If you're reading books for "points" or to "get page count", you're not actually reading but playing a game. You're not a reader. You can't call yourself a fan of the series. You don't really like reading. You might as well count on your fingers to infinity and say "HIGH SCORE!"
So many people say almost exactly this when I point out that witchcraft and wizardry are the same thing in Harry Potter done by different gendered people. It is 100% not supported by the text. "Witch" is always gendered. "Wizard" is used as male/default.
The word "witch" is used interchangeably with "woman" in the Wizarding World even in contexts that have nothing to do with magic, to the point that calling potions "witchcraft" would be misgendering Snape. The text is super consistent and insistent about how these terms are used.
No, we can't guarantee everyone gets to vote who should and we can't guarantee every vote will be counted.
But I can promise you: the vote you don't cast *definitely* goes right in the garbage.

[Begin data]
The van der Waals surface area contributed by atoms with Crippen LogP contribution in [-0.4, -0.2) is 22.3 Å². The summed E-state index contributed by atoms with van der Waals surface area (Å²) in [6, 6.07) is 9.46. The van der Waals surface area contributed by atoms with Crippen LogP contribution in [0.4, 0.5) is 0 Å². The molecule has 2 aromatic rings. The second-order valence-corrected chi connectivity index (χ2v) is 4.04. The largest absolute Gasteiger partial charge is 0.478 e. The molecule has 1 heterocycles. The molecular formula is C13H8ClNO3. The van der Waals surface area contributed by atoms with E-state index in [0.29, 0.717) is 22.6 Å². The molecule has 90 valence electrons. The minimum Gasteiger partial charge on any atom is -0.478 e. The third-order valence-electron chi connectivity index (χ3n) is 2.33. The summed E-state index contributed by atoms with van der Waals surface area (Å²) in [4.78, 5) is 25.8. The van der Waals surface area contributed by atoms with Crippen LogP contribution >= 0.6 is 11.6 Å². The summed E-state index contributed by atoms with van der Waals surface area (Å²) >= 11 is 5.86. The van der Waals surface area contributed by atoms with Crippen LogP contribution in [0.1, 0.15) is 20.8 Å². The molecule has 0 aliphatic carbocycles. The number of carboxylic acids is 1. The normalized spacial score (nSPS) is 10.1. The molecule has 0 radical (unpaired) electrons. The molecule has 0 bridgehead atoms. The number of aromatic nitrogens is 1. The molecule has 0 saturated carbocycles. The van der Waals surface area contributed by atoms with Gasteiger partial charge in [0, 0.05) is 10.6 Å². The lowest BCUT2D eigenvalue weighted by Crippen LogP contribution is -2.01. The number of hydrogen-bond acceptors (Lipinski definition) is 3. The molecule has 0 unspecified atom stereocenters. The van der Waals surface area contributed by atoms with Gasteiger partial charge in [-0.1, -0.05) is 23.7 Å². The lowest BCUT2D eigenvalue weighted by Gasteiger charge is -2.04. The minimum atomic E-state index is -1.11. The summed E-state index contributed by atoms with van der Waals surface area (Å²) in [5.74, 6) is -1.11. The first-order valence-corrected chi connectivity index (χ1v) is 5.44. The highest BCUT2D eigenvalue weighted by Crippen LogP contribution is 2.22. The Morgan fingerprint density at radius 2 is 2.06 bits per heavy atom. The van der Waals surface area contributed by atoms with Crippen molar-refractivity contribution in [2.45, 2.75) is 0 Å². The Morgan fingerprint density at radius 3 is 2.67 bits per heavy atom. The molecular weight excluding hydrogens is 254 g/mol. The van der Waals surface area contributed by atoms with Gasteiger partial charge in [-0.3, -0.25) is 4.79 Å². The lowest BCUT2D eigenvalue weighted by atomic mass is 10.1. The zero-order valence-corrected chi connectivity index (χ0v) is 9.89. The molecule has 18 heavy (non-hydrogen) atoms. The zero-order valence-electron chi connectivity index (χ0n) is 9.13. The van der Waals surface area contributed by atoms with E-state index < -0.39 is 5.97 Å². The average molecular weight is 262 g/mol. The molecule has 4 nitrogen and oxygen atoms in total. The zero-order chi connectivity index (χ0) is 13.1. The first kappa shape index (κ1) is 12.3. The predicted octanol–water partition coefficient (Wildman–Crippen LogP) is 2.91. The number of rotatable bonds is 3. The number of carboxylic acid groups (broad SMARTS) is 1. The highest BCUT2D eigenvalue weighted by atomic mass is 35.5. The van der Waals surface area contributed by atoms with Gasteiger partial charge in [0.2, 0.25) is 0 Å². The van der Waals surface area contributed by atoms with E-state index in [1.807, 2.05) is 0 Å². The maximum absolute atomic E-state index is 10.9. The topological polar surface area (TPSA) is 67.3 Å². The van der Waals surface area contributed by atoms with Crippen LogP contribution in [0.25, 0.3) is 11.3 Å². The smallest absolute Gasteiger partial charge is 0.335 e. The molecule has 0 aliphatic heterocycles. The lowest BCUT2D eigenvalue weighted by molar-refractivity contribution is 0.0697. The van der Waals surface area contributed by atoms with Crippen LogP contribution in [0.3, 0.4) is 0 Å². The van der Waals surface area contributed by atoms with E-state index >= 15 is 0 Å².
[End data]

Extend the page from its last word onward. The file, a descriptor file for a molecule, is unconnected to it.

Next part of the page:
And every election we *don't* win, they have more time and more power.
Does it seem like a garbage deal? That you HAVE to vote and it might not count and it might not be enough? It only gets worse from here. Every single time we lose, the next election gets worse.
We're on a ship and it's taking on water and maybe our little bucket brigade isn't enough but *we're still on the ship* if you put your bucket down and it's not going to get easier if you wait to see if it's worth trying.
This is the same reason credit card processors do everything they legally can to *discourage* ID checks, from how they word their merchant agreements to convincing everyone that the cards themselves are as secure as possible.